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New York City Construction Filings Are Down 22% From Last Year

Workers social distancing at 20 Bruckner Blvd.

New construction activity has reached its lowest point since the Great Financial Crisis, a report released Friday shows. 

Building filings in New York City declined 22% year-over-year in the first three quarters of 2020, according to the Real Estate Board of New York’s quarterly New Building Construction Pipeline Report.  

Total filings recovered 12% quarter-over-quarter between Q2 and Q3 with 441 new filings, up from 386 new filings in Q2, construction labor leaders and real estate lobby groups say the government needs to do more to stimulate building for the sake of the city’s economy and the hundreds of thousands of jobs the construction industry creates across the five boroughs. 

“This 10-year low point for new construction activity calls for an all-hands-on-deck response by elected officials and a laser focus on policies that will generate jobs and growth without setting back crucial recovery efforts,” REBNY President James Whelan said in the release.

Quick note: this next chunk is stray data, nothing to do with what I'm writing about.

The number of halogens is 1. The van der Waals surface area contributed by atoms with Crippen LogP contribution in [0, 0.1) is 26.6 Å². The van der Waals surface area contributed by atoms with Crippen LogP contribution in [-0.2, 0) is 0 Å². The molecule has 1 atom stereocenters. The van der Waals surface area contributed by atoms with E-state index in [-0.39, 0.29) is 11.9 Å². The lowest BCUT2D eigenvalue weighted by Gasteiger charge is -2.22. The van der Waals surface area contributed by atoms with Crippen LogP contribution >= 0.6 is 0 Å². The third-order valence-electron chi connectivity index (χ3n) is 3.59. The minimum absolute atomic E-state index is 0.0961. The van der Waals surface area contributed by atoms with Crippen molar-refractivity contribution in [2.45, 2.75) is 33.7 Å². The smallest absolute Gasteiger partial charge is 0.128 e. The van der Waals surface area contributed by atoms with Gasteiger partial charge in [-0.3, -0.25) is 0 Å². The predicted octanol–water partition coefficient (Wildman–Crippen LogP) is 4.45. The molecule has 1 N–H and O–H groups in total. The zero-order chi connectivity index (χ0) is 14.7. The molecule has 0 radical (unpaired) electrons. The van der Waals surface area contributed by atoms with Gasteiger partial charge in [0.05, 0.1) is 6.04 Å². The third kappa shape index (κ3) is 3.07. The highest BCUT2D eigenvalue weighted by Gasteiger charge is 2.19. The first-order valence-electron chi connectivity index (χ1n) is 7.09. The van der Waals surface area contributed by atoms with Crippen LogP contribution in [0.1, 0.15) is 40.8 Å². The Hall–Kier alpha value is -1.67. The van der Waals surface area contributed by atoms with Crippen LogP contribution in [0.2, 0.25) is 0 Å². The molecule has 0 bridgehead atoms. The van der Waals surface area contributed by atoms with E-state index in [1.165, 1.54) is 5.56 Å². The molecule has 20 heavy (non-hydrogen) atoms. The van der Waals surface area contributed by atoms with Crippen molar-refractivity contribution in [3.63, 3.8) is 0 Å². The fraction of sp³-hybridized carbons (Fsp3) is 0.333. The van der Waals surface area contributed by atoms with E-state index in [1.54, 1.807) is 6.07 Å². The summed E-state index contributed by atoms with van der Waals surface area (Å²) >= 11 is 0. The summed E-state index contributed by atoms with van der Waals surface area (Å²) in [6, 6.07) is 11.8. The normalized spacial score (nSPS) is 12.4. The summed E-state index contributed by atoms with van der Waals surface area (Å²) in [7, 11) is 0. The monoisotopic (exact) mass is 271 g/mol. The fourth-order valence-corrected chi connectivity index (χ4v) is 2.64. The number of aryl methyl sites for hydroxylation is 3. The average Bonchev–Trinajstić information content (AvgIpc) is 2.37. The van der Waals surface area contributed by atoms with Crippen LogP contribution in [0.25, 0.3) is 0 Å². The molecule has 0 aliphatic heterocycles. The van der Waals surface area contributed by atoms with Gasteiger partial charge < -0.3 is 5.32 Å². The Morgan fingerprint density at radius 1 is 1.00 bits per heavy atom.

Filings aren’t the only thing declining. Total construction jobs in the city decreased by 17,300 year-over-year in October, according to the State Department of Labor. 

“These projects create thousands of jobs that lead to family-sustaining careers with benefits, and that’s exactly what’s needed to generate the economic activity and mobility that will help New York City turn the corner on this economic crisis,” Building and Construction Trades Council of Greater New York President Gary LaBarbera said in a statement. 

Real estate and labor leaders say that to spur construction activity the city could develop a new transportation master plan, incentivize life sciences development, facilitate the conversion of Class-B and Class-C office spaces in Midtown to residential, create a centralized agency for building to decrease bureaucratic inefficiencies and lift the 12 floor-area-ratio cap, REBNY said. 

“The building industry is essential to New York’s economic resurgence,” New York Building Congress President and CEO Carlo Scissura said. “It has been proven repeatedly that investing in infrastructure and construction in times of crisis can uplift our city and state, jump-start the economy and create jobs.”